So You Want To Be An Entrepreneur?

I really want to start my own company. I’ve got some great ideas that I think can impact the world in a big way, and I want to make them a reality. I want to create an über cool culture where I love to work and where lots of other people do, too. We’ll work really hard, but on our own terms. Oh, and I hope to make a bazillion* dollars in the process.

*Actual numbers may vary.

Every year I speak to a number of would-be (and occasionally existing) entrepreneurs who want to pursue an MBA to ensure greater success in their post-graduate ventures. Before we go too far in our conversation, I grill them to see whether they have the DNA of an entrepreneur. If they can’t convince me, I doubt that they’re going to convince admissions committees, much less have fun (or success) starting and running companies. If they can convince me, I’ll have them weave some of their answers to the questions below into their applications:

Are you an initiator? Can you create something from nothing?
This could manifest in a number of ways. If you’ve already started a company, especially if you took it past the idea stage and got some traction, you’re in great shape. I already believe you’ve got a lot of what it takes. Take, for example, one of my clients. While in college, Jake** started an interview-preparation company that attracted two thousand customers and generated revenue. Or you might have started a business, but it failed. You’re fine as long as it wasn’t due to some really huge oversight, decisions that any person with a decent brain wouldn’t have made, or some ethical breach. 

Perhaps you’ve started a smaller-scale money-making venture. Growing up in a former Communist country in the late ‘90s/early ‘00s, Sasha had only her mother’s Soviet-era-style (read: unfashionable) hand-me-downs to wear. Determined to look chic, she deployed her sewing skills to repurpose these clothes, and soon her friends and others were clamoring for her to make them some as well. Amongst other things, this undertaking funded her eventual move to the U.S. for graduate school.

Or maybe you’ve created an organization, say a college club or a volunteer group. Even though you may not have generated revenue, you may have had to sell your idea to the powers that be to get funding, rally participants, or judiciously and creatively use limited resources to realize your vision. For example, Tony, whose parents were Chinese immigrants, founded an organization in his European birth country to increase political participation amongst the Chinese population living there.

If you’ve been working in a company, you still may have had opportunities show your entrepreneurial chops. This is often easier at tech companies that foster intrapreneurship, e.g., Google, which invites employees to spend 20% of their time on things that interest them. If something you noodle up appears to be a viable line of business and you get to head it up—voilà!  Or perhaps even while working in a more traditional type of company, you’ve been able to champion and implement a new idea, for instance, an entirely new product/service or line extension. Working for a major retail chain, Jennifer spearheaded the first-ever in-store sponsorship, collaborating with a natural-foods company on a promotion for a health-related national nonprofit.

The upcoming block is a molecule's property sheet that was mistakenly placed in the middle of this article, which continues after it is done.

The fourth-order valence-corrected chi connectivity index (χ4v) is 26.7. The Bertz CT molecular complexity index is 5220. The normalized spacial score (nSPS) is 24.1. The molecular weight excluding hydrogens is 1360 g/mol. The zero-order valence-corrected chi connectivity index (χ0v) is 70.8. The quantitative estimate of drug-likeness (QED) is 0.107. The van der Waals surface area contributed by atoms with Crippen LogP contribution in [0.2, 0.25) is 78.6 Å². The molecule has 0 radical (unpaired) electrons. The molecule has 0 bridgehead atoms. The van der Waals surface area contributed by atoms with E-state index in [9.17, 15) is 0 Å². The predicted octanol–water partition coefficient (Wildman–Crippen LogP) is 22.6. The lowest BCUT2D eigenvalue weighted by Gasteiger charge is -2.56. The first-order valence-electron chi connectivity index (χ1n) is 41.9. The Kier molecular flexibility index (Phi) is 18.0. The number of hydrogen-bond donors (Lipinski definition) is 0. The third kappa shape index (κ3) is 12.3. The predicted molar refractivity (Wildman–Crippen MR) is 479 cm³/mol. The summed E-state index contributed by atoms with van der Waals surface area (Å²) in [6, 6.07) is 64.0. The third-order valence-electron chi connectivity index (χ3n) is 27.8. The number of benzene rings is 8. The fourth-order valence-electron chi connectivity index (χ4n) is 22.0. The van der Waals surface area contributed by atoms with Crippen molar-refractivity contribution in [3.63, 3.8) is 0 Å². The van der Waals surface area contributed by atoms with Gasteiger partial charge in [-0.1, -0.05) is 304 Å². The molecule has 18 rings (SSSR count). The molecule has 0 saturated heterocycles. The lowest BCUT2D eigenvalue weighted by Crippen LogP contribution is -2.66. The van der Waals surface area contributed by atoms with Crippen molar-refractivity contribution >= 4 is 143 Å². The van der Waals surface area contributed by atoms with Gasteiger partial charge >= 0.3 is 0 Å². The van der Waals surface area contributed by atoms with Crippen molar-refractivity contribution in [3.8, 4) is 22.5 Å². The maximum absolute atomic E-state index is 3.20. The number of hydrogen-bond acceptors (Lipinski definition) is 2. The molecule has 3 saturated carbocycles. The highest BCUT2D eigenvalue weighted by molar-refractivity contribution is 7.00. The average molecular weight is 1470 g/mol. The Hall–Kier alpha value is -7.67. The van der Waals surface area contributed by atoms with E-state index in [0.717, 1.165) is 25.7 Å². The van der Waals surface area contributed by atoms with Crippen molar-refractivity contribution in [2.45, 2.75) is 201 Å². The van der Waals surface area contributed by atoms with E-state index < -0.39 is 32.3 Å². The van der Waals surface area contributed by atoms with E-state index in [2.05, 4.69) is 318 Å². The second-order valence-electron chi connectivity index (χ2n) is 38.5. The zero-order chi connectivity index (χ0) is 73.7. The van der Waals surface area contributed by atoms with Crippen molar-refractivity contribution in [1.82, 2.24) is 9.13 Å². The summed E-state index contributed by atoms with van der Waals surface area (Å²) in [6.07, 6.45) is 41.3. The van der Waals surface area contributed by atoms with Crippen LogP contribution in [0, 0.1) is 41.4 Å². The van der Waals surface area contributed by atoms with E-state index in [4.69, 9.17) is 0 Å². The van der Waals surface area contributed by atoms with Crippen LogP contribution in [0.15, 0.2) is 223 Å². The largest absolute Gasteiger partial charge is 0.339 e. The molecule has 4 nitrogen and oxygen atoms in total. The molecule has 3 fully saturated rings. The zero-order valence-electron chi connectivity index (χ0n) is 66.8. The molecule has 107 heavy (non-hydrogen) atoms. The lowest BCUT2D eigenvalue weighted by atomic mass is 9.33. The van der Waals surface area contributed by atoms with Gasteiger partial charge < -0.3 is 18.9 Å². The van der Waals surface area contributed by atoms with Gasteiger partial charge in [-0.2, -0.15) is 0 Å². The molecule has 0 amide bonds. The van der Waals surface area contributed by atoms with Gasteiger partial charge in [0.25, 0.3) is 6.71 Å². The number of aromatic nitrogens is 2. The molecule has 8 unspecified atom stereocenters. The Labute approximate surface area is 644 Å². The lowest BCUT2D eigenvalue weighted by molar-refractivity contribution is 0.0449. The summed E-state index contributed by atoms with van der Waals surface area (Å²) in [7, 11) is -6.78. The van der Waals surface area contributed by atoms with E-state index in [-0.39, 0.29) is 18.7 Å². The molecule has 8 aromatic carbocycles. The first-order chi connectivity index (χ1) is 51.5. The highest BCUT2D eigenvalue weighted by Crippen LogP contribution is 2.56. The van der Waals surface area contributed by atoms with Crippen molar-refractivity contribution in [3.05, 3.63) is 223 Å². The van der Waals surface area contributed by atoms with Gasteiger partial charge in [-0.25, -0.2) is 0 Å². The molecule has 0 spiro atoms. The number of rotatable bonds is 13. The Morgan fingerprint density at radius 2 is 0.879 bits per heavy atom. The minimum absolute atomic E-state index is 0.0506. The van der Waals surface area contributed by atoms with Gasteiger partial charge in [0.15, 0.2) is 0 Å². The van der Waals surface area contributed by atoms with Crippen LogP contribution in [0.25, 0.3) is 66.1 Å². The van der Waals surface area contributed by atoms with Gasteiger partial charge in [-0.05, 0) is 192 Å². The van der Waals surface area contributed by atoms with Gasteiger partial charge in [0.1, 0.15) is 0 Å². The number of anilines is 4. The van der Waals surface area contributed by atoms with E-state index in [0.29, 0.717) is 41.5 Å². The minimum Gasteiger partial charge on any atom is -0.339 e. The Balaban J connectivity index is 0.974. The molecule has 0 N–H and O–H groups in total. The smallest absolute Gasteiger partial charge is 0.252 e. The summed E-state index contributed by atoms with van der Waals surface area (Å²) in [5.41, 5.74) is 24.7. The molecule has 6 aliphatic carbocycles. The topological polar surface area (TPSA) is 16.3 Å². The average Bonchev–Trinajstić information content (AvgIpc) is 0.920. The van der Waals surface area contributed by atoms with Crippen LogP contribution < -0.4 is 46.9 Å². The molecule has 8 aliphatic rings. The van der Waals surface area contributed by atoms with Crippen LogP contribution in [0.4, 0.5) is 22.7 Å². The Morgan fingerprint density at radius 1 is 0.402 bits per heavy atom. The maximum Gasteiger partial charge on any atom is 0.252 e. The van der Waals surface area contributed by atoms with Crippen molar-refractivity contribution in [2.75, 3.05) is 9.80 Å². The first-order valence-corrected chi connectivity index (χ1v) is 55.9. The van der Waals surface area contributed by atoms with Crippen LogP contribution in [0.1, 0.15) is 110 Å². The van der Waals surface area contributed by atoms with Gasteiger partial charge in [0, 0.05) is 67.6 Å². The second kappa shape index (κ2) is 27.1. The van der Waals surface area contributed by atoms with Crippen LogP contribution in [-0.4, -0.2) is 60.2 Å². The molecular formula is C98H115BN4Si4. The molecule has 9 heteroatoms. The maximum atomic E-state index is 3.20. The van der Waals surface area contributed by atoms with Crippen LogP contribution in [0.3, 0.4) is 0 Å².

If you haven’t done any of the above, did you grow up in a family of entrepreneurs?
Maybe you haven’t launched the Next Big Thing yet yourself, but you were steeped in the entrepreneurial lifestyle growing up. Tony helped out at his family’s teeny restaurant while growing up. His father parlayed this business success into another one, and so on, eventually running a rental-car business and overseeing real estate deals back in China. Witnessing and participating in this, Tony learned some valuable lessons about entrepreneurship. Chaya was pulled into her family’s business at age 14 after the untimely death of her father. She began doing the books and attending client meetings with her mother, ultimately helping sell the business. Both of these clients understood the uncertainty, risk tolerance, resourcefulness, and resilience required to be an entrepreneur—which leads me to my next set of questions.

What’s your risk tolerance?
If you’ve always played it safe, you probably won’t enjoy being an entrepreneur. Are there some examples from your past when you took the road less traveled? What life decisions have you made for which the outcome was really uncertain? Have you made decisions that had a potentially huge downside? These decisions may have had to do with choosing your college or major, summer opportunities, job offers, etc. A prime example of this is Brigitta, who passed up offers at established bulge-bracket investment banks to help build out her company’s brand-new media M&A group. She wanted to be in a more dynamic environment where she could help shape business practices and the organizational culture.

  • Nick Dunbar